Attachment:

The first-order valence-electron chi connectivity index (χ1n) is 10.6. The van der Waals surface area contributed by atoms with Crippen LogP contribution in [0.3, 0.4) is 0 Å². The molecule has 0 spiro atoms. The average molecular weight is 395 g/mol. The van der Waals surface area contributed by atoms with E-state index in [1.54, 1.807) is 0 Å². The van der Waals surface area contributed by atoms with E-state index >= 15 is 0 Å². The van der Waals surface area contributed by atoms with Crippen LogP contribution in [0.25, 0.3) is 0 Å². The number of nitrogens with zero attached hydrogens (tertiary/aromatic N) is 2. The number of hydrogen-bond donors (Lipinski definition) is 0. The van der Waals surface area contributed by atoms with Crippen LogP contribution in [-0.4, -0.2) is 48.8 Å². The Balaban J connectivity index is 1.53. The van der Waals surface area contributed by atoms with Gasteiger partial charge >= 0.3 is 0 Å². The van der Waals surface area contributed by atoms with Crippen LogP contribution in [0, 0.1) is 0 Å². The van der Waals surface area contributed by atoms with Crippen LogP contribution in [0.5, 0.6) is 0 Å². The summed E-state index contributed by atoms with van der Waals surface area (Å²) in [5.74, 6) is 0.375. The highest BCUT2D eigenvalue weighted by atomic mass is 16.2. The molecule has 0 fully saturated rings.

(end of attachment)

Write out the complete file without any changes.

The first-order valence-electron chi connectivity index (χ1n) is 10.6. The van der Waals surface area contributed by atoms with Crippen LogP contribution in [0.3, 0.4) is 0 Å². The molecule has 0 spiro atoms. The average molecular weight is 395 g/mol. The van der Waals surface area contributed by atoms with E-state index in [1.54, 1.807) is 0 Å². The van der Waals surface area contributed by atoms with E-state index >= 15 is 0 Å². The van der Waals surface area contributed by atoms with Crippen LogP contribution in [0.25, 0.3) is 0 Å². The number of nitrogens with zero attached hydrogens (tertiary/aromatic N) is 2. The number of hydrogen-bond donors (Lipinski definition) is 0. The van der Waals surface area contributed by atoms with Crippen LogP contribution in [-0.4, -0.2) is 48.8 Å². The Balaban J connectivity index is 1.53. The van der Waals surface area contributed by atoms with Gasteiger partial charge >= 0.3 is 0 Å². The van der Waals surface area contributed by atoms with Crippen LogP contribution in [0, 0.1) is 0 Å². The van der Waals surface area contributed by atoms with Crippen LogP contribution in [0.5, 0.6) is 0 Å². The summed E-state index contributed by atoms with van der Waals surface area (Å²) in [5.74, 6) is 0.375. The highest BCUT2D eigenvalue weighted by atomic mass is 16.2. The molecule has 0 fully saturated rings.